Starship Paediatric Spine Service
Public Service, Spinal, Orthopaedics, Paediatrics
About 1 in 200 babies have torticollis, a shortening of a muscle in the neck causing their head to tilt to one side. The muscle affected is called the sterno-cleido-mastoid muscle (SCM), and it goes from the sternum (breast bone) to the skull just behind the ear. 'Torticollis' means twisted neck, and 'congenital' means that it is present at birth. Torticollis can be due to congenital defects, trauma, inflammation, tumours, and neurological or other factors.
Usually torticollis is picked up several weeks after birth when it is noticed that the baby's head is usually turned to one side, and it is difficult to turn his head to the other side. The baby's head is usually tilted so that he will look up as well as to the side. This tilt is due to the shortened muscle on the opposite side of the neck. The muscle feels tight, and there can be a small swelling in the middle of the muscle. Most commonly the muscle on one side of the neck is shorter than the one on the other side because the baby's head was held in a twisted position in the womb before birth. For some babies, there may have been an injury to the muscle during birth. As the injury heals, scar tissue develops which makes the muscle tighter. A baby can develop muscle shortening if the head is turned to the same side most of the time, eg. for sleeping. This is not a congenital torticollis, but treatment is the same. Rarely torticollis can also be caused by congenital abnormalities of the cervical spine, so sometimes x-rays or a CT scan are required. About 20% of babies with congenital torticollis also have abnormal development of the hip (developmental dysplasia of the hip) or feet which are twisted (talipes). Congenital muscular torticollis is usually painless.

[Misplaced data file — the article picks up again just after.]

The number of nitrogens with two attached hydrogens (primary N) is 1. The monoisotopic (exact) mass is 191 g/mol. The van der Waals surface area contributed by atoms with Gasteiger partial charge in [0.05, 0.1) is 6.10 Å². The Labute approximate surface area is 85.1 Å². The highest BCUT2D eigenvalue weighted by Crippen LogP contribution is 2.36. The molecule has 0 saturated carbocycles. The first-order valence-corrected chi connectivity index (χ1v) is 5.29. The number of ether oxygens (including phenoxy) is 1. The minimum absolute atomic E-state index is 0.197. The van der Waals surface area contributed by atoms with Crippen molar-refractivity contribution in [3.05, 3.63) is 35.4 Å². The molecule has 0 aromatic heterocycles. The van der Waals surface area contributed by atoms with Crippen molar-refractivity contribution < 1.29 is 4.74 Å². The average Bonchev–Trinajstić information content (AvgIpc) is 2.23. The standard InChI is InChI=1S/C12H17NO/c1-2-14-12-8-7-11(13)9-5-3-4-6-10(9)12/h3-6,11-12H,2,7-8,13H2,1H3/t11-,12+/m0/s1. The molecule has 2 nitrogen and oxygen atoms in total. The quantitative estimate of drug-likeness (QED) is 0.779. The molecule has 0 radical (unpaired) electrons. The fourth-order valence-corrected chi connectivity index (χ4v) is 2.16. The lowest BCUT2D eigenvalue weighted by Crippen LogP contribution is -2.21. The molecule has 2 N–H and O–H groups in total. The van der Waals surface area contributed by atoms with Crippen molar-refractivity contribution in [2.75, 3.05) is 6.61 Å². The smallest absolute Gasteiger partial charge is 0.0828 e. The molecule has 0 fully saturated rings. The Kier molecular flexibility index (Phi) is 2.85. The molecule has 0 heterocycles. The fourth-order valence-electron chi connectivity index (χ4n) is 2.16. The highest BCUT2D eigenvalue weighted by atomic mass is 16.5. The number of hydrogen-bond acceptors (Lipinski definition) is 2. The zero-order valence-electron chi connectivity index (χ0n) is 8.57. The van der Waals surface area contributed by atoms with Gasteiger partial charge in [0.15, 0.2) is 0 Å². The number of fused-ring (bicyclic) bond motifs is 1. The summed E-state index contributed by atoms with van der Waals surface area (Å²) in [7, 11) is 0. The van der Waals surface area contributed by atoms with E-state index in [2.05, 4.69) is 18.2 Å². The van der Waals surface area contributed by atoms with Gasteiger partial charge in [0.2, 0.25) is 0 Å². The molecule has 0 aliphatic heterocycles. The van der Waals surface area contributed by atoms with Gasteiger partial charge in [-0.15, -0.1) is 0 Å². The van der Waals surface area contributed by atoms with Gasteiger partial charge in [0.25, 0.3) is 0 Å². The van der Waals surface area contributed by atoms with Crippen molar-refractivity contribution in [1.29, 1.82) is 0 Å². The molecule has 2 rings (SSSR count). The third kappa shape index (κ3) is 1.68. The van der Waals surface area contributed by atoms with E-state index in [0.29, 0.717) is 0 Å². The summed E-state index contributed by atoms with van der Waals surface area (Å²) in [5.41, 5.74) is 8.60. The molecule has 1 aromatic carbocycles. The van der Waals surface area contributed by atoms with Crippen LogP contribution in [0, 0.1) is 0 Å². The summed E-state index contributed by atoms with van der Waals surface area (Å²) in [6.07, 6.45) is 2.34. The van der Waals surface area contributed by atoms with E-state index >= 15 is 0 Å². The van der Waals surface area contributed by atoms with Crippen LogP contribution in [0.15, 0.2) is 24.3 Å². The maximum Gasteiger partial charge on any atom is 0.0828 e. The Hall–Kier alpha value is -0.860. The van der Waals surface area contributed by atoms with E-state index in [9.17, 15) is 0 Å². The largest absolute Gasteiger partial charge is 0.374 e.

What is the treatment for congenital torticollis?
Congenital muscular torticollis usually improves with range of motion and stretching exercises and massage, but it can lead to positional plagiocephaly (flattened skull) and facial asymmetry if your child's head lies in the same position all of the time. If it isn't quickly improving, then your child may need to be evaluated by a physical therapist. The muscle is passively (and gently) stretched by turning the baby's head so that the chin is moved towards the affected side. 'Passive' means that the stretching is done by a parent or someone else, not the baby. A physiotherapist or your doctor will be able to show you how to do this. The baby can also be encouraged to stretch her muscle (active stretching) by putting things that she will be interested in looking at on her unaffected side. Usually there will be improvement within 2 to 3 months and the baby will be able to move her neck fully in less than 12 months. In cases that aren't improving by 12-18 months, a surgical release/lengthening of the sternocleidomastoid muscle may be required.
Torticollis can also come on suddenly in children and adults due to spasm in the SCM muscle. Usually this is due to a small injury caused by sudden movement, or sometimes by an infection in the neck or damage to the bones. Any neck pain that comes on suddenly needs to be checked by a doctor.